Five can’t miss books for your fall reading list

by G. Robert Frazier

Here’s a roundup of my latest book reviews. All good reads, but if I had to pick a favorite from the bunch I’d go with Parting Shot by Linwood Barclay.

Parting Shot by Linwood Barclay

Parting ShotFrom the opening pages, Barclay lays out the hook: Brian Gaffney, a naive and innocent looking young man, arrives at the Promise Falls police station babbling about having been abducted, possibly by aliens, and having lost two days of his memories.

Detective Barry Duckworth begrudgingly takes the case and soon discovers there’s much more to Gaffney than he initially thought: specifically, a fresh tattoo on his back that seems to be a cryptic confession to murder.

Duckworth has plenty to sort out here, and readers will be eager to go along for the ride. Did Gaffney really kill someone? If so, who? Where’s the body? Why can’t Gaffney remember the past two days? Was he really abducted?

There’s much more to it, of course, or it wouldn’t be a Barclay book.

Click here for my full review.

The Cuban Affair by Nelson DeMille

A new Nelson DeMille book typically means readers are in for nail-biting action, a high The Cuban Affairstakes plot, a romantic diversion and wry, witty humor. The Cuban Affair satisfies all of those criteria, and ups the ante with a unique setting, the communist island nation itself.

At the root of the novel is a quest to recover 60 million dollars in funds hidden away during Castro’s revolution. Cuban-American Sara Ortega entices ex-Army officer Daniel Graham MacCormick—better known as Mac—away from his idyllic retirement as a charter fishing boat captain based in Key West to provide transport for the funds back to America. Getting onto the island is easy. But once there, their every move is being watched, the Cuban police are poised to close in and treachery awaits at every turn.

Click here for my full review.

Reservoir 13 by Jon McGregor

Reservoir 13After a young girl—Rebecca or Becky or Bex Shaw—goes missing on New Year’s Eve on the frozen moors of an unnamed English village, the community members each must deal with her loss in their own way. Some mourn longer than others. Some have constant dreams and fears of what may have befallen her. Others hold onto the slimmest of hopes that she will be found safe and sound. Most manage to let go and move on, even though the hurt of that day always remains. Jon McGregor chronicles it all over a period of 13 long, tiresome years in Reservoir 13.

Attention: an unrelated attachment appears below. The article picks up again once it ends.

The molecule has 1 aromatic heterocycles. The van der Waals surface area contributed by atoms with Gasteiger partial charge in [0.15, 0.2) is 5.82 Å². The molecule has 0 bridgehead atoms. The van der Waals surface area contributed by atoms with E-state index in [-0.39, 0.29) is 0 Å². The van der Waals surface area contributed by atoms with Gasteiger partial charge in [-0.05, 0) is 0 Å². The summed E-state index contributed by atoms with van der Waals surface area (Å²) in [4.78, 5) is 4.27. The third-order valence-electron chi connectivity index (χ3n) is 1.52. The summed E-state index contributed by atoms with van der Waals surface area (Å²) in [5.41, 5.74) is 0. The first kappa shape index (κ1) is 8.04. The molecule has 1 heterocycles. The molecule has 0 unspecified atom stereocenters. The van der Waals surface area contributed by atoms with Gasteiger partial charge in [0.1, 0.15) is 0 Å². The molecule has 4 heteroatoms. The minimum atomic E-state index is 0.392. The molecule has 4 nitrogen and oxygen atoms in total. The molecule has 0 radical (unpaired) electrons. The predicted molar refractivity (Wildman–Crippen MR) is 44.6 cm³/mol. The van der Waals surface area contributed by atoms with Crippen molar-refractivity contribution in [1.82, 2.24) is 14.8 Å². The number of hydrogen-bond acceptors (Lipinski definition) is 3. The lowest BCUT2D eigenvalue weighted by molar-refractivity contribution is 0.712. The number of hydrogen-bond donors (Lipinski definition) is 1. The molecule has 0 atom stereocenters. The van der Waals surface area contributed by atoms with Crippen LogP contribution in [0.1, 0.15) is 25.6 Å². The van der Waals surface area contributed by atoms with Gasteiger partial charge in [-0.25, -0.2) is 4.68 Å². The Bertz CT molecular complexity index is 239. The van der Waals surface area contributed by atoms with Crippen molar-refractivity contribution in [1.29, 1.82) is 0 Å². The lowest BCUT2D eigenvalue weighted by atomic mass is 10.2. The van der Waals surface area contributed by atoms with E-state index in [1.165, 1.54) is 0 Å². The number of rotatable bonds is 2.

Despite the unusual style—no direct dialogue and no paragraph breaks here—McGregor’s lyrical prose and sense of detail totally immerse the reader. Reaching the end of a chapter is like coming up for a brief gulp of air before diving in to see what happens next.

The novel was longlisted for this year’s Man Booker Prize.

Click here for my full review.

Savage Country by Robert Olmstead

Savage CountryA rattlesnake causes a horse to throw its rider. A lightning bolt strikes a man sitting by a campfire. A rabid skunk bites another man in the face, giving him rabies. A flash flood threatens to sweep away men and supplies both. Racial tensions escalate among workers. The remnants of an Indian massacre are found. And thousands of buffalo are casually slaughtered day after day.

It’s a savage country.

Or, to be more precise, it’s Savage Country, the new novel by Robert Olmstead. The acclaimed author of Coal Black Horse, which won the Heartland Prize for Fiction, Olmstead weaves a grim, visceral portrait of life in Midwest America in 1873 with powerful, brutal and often beautiful prose.

Click here for my full review.

Lightning Men by Thomas Mullen

Lightning MenThe line between right and wrong quickly blurs in Thomas Mullen’s new novel, Lightning Men. The follow-up to his intensely powerful story of Atlanta’s first black cops, Darktown, his latest picks up two years later, in 1950, but is well-crafted enough to stand on its own.

This time, black police officers Lucius Boggs and Tommy Smith stumble upon a shipment of moonshine and marijuana destined for their traditionally black neighborhood. When they attempt to apprehend the white suspects—despite black officers not being allowed to arrest whites—a deadly shootout ensues, leaving one man dead and dozens of questions unanswered.

Lightning Men transcends typical genre stories by highlighting the real-life racial divide of 1950s Atlanta that is rarely discussed, but should never be forgotten.

Click here for my full review.

 

 


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